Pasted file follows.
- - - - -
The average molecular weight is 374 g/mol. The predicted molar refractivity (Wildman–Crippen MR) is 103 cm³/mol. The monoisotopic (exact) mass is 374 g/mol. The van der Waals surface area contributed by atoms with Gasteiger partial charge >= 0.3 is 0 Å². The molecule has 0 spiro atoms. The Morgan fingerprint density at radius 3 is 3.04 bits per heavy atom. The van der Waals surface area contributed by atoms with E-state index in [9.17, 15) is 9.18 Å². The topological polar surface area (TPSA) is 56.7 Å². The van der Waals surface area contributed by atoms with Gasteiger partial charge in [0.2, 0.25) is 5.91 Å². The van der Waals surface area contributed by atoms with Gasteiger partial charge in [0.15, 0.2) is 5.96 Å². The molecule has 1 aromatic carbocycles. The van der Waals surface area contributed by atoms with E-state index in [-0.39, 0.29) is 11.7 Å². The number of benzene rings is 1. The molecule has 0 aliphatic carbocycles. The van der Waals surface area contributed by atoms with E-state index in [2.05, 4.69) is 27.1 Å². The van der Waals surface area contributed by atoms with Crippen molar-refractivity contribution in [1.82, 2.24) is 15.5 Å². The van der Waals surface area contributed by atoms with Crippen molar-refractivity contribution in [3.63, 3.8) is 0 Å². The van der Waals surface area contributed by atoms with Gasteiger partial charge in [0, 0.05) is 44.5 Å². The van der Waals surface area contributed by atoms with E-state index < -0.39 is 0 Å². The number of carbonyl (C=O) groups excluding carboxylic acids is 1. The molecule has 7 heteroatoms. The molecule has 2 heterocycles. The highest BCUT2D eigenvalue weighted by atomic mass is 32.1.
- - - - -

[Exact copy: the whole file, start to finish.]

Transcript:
The average molecular weight is 374 g/mol. The predicted molar refractivity (Wildman–Crippen MR) is 103 cm³/mol. The monoisotopic (exact) mass is 374 g/mol. The van der Waals surface area contributed by atoms with Gasteiger partial charge >= 0.3 is 0 Å². The molecule has 0 spiro atoms. The Morgan fingerprint density at radius 3 is 3.04 bits per heavy atom. The van der Waals surface area contributed by atoms with E-state index in [9.17, 15) is 9.18 Å². The topological polar surface area (TPSA) is 56.7 Å². The van der Waals surface area contributed by atoms with Gasteiger partial charge in [0.2, 0.25) is 5.91 Å². The van der Waals surface area contributed by atoms with Gasteiger partial charge in [0.15, 0.2) is 5.96 Å². The molecule has 1 aromatic carbocycles. The van der Waals surface area contributed by atoms with E-state index in [-0.39, 0.29) is 11.7 Å². The number of benzene rings is 1. The molecule has 0 aliphatic carbocycles. The van der Waals surface area contributed by atoms with E-state index in [2.05, 4.69) is 27.1 Å². The van der Waals surface area contributed by atoms with Crippen molar-refractivity contribution in [1.82, 2.24) is 15.5 Å². The van der Waals surface area contributed by atoms with Crippen molar-refractivity contribution in [3.63, 3.8) is 0 Å². The van der Waals surface area contributed by atoms with Gasteiger partial charge in [0, 0.05) is 44.5 Å². The van der Waals surface area contributed by atoms with E-state index < -0.39 is 0 Å². The number of carbonyl (C=O) groups excluding carboxylic acids is 1. The molecule has 7 heteroatoms. The molecule has 2 heterocycles. The highest BCUT2D eigenvalue weighted by atomic mass is 32.1.